Harrah's Entertainment: Placing Bets Overseas
The world's largest casino operator has several international projects in the works. And it's upping the ante at home as well.
American casino operators are charging overseas, eager to take advantage of loosening gambling restrictions abroad. Harrah's Entertainment (symbol HET) is one firm in this group that's on a roll, says Citigroup gaming analyst Michael Rietbrock, who rates the stock a "buy."
The world's largest casino operator, which bought rival Caesars for $5 billion in 2005, runs 40 properties scattered throughout 12 states. Overseas, Harrah's has casinos in the works in Spain, Slovenia and the Bahamas. The Las Vegas company is also one of four firms vying to develop Singapore's first casino resort. The country reversed its decades-old ban on casino gambling last year.
Rietbrock believes Harrah's international push has so far been overlooked. "We expect investor focus on this value to increase as individual projects take shape this year," he told clients recently. Rietbrock raised his 12-month price target for the company from $80 to $90. At $78, the share price is up 37% from its low last October.
Global aspirations aren't all Harrah's has going for it. One of the company's biggest competitive advantages is customer loyalty. Instead of chasing high-rollers like many of its competitors, Harrah's caters to small-time players, who return to the tables frequently. The company pursues repeat business with a rewards program designed to lure customers back with offers including deals on meals and rooms.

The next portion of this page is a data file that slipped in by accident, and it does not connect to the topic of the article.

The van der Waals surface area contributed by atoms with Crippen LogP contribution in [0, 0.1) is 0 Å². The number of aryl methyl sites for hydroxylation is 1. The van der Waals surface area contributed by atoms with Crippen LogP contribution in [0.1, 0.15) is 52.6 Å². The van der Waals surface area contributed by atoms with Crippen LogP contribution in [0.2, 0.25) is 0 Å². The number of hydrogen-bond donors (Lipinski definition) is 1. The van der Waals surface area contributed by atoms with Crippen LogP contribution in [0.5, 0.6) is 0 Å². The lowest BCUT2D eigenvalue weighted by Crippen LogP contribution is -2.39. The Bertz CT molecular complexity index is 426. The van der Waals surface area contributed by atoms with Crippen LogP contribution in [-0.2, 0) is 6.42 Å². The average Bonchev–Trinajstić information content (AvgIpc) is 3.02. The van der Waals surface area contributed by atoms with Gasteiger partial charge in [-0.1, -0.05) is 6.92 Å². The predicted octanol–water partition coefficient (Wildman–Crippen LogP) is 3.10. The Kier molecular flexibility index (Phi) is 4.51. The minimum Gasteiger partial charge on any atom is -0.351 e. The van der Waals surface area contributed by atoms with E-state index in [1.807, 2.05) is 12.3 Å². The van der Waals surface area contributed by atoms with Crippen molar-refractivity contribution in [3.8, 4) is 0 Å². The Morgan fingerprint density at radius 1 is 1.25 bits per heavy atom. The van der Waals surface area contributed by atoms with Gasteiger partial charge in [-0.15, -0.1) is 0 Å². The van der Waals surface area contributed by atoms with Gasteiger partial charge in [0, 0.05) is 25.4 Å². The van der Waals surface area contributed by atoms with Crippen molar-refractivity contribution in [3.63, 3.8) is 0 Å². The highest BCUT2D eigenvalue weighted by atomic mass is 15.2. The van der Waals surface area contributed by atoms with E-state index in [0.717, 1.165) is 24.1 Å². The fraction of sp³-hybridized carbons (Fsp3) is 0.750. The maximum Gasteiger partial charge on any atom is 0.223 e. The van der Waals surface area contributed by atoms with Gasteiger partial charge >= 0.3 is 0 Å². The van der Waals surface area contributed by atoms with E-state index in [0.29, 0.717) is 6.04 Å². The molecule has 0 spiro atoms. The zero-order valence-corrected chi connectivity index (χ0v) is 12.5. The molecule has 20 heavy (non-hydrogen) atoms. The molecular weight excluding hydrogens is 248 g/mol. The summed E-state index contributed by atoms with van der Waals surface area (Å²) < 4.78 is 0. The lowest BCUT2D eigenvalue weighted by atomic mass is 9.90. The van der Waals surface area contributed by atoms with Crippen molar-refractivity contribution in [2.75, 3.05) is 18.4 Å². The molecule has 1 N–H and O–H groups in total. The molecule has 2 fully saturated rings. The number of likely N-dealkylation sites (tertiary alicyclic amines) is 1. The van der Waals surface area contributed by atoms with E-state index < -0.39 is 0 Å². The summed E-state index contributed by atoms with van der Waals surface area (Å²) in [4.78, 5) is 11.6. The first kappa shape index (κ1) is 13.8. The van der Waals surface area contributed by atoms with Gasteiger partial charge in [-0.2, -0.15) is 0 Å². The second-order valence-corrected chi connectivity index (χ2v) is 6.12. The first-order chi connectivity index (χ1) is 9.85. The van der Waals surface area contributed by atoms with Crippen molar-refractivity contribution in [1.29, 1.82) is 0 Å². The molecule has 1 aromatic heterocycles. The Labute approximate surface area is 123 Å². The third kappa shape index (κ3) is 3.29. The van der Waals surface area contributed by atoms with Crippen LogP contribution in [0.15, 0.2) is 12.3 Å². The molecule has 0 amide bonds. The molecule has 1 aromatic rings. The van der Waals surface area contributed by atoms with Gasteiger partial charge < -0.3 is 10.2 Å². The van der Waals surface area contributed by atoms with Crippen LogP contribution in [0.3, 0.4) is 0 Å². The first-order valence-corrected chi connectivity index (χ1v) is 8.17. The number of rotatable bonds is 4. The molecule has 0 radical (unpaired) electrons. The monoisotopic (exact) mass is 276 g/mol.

Harrah's is also expanding stateside, with plans for new casinos in New Jersey, Iowa and Pennsylvania. The company will reopen Grand Casino Biloxi this summer, following an extensive renovation project to repair damage from Hurricane Katrina.
In 2005, Harrah's revenue jumped 56%, to $7.1 billion, boosted by the Caesars acquisition. Income rose 24% to $980 million for the year. Earnings took a hit in the fourth quarter of 2005 because of property sales and hurricane damage on the Gulf Coast. During that quarter, profits fell 32%, to $112 million, compared with $165 million in the fourth quarter of 2004. Shares of Harrah's stock currently trade at 21 times analysts' 2006 estimates of $3.68 per share, according to Thomson First Call.